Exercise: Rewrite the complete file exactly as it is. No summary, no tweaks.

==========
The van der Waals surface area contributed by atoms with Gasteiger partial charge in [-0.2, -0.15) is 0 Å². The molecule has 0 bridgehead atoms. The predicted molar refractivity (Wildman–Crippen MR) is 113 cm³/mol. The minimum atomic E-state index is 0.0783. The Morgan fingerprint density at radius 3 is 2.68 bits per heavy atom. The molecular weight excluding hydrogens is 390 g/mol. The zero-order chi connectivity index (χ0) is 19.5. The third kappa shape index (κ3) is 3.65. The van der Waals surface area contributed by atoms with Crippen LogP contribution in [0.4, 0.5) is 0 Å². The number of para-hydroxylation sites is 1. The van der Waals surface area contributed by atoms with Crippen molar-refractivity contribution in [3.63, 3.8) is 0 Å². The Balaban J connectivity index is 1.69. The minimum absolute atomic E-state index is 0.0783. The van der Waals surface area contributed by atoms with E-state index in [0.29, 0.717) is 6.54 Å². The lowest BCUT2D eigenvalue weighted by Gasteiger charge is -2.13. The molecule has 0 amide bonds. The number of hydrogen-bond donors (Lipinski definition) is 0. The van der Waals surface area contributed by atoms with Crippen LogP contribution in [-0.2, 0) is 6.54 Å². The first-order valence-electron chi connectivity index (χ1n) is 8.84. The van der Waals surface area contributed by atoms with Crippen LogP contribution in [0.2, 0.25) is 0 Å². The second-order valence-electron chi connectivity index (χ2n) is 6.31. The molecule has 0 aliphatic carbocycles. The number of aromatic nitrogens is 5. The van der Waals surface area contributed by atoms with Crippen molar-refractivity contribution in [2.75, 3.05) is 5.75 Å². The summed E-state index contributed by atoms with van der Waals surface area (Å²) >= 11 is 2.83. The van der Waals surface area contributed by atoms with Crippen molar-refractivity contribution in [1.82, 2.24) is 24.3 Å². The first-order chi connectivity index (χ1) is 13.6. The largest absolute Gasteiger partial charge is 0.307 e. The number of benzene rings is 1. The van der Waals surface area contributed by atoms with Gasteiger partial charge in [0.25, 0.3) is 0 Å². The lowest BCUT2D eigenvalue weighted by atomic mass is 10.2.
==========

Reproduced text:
The van der Waals surface area contributed by atoms with Gasteiger partial charge in [-0.2, -0.15) is 0 Å². The molecule has 0 bridgehead atoms. The predicted molar refractivity (Wildman–Crippen MR) is 113 cm³/mol. The minimum atomic E-state index is 0.0783. The Morgan fingerprint density at radius 3 is 2.68 bits per heavy atom. The molecular weight excluding hydrogens is 390 g/mol. The zero-order chi connectivity index (χ0) is 19.5. The third kappa shape index (κ3) is 3.65. The van der Waals surface area contributed by atoms with Crippen LogP contribution in [0.4, 0.5) is 0 Å². The number of para-hydroxylation sites is 1. The van der Waals surface area contributed by atoms with Crippen molar-refractivity contribution in [3.63, 3.8) is 0 Å². The Balaban J connectivity index is 1.69. The minimum absolute atomic E-state index is 0.0783. The van der Waals surface area contributed by atoms with E-state index in [0.29, 0.717) is 6.54 Å². The lowest BCUT2D eigenvalue weighted by Gasteiger charge is -2.13. The molecule has 0 amide bonds. The number of hydrogen-bond donors (Lipinski definition) is 0. The van der Waals surface area contributed by atoms with Crippen LogP contribution in [-0.2, 0) is 6.54 Å². The first-order valence-electron chi connectivity index (χ1n) is 8.84. The van der Waals surface area contributed by atoms with Crippen LogP contribution in [0.2, 0.25) is 0 Å². The second-order valence-electron chi connectivity index (χ2n) is 6.31. The molecule has 0 aliphatic carbocycles. The number of aromatic nitrogens is 5. The van der Waals surface area contributed by atoms with Crippen molar-refractivity contribution in [2.75, 3.05) is 5.75 Å². The summed E-state index contributed by atoms with van der Waals surface area (Å²) >= 11 is 2.83. The van der Waals surface area contributed by atoms with Crippen molar-refractivity contribution in [1.82, 2.24) is 24.3 Å². The first-order chi connectivity index (χ1) is 13.6. The largest absolute Gasteiger partial charge is 0.307 e. The number of benzene rings is 1. The van der Waals surface area contributed by atoms with Gasteiger partial charge in [0.25, 0.3) is 0 Å². The lowest BCUT2D eigenvalue weighted by atomic mass is 10.2.